El Fadl, UCLA professor of law, was quoted Tuesday in a Washington Post article about allegations of religious bias leveled against the federal agency responsible for monitoring international religious freedom.
Today's Los Angeles Times features an op-ed by Saree Makdisi, UCLA professor of English and comparative literature, about the Simon Wiesenthal Centers plans to construct an annex of its Los Angelesbased Museum of Tolerance on the site of a centuries-old Muslim cemetery in Jerusalem.
An article in Sunday's La Opinin on Los Angelesarea museums mounting exhibitions in conjunction with this year's bicentennial of Mexican independence and centennial of the Mexican Revolution highlighted the Fowler Museum at UCLA's Fowler in Focus: X-Voto The Retablo-Inspired Art of David Mecalco, currently on display.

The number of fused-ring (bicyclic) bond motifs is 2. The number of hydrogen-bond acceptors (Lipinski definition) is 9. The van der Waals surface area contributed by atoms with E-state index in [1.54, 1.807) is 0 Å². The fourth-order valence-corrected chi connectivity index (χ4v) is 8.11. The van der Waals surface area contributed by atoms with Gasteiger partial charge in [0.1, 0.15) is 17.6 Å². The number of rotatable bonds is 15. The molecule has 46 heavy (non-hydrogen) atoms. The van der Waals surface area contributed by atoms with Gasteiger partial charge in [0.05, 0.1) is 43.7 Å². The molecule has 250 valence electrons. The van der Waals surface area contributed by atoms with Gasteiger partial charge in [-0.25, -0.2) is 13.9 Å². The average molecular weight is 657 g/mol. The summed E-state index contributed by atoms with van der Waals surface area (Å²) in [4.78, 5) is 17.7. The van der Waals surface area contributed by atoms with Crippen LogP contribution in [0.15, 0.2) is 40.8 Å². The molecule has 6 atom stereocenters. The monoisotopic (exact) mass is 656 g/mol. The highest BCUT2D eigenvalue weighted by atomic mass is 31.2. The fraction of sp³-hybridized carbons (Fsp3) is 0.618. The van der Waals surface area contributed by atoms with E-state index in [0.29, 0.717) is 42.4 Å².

UCLA geography professor Jared Diamond was featured Thursday on National Public Radio's "Talk of the Nation," discussing why Haiti remains the poorest nation in the Western Hemisphere.
Nigeria's Guardian on Tuesday previewed the UCLA African Activist Association's "Spoken Word and Performance Art Benefit for Haiti," which was held Thursday in UCLA's Neuroscience Research Building and featured art, music, stand-up comedy, poetry and dance.
The Los Angeles Times reports on the UCLA Film and Television Archive's "20th Annual "Celebration of Iranian Cinema," which highlights Iranian features, shorts and documentaries. The series begins today at the UCLA Hammer Museum's Billy Wilder Theater and runs through Feb. 20. Archive director Jan-Christopher Horak is quoted.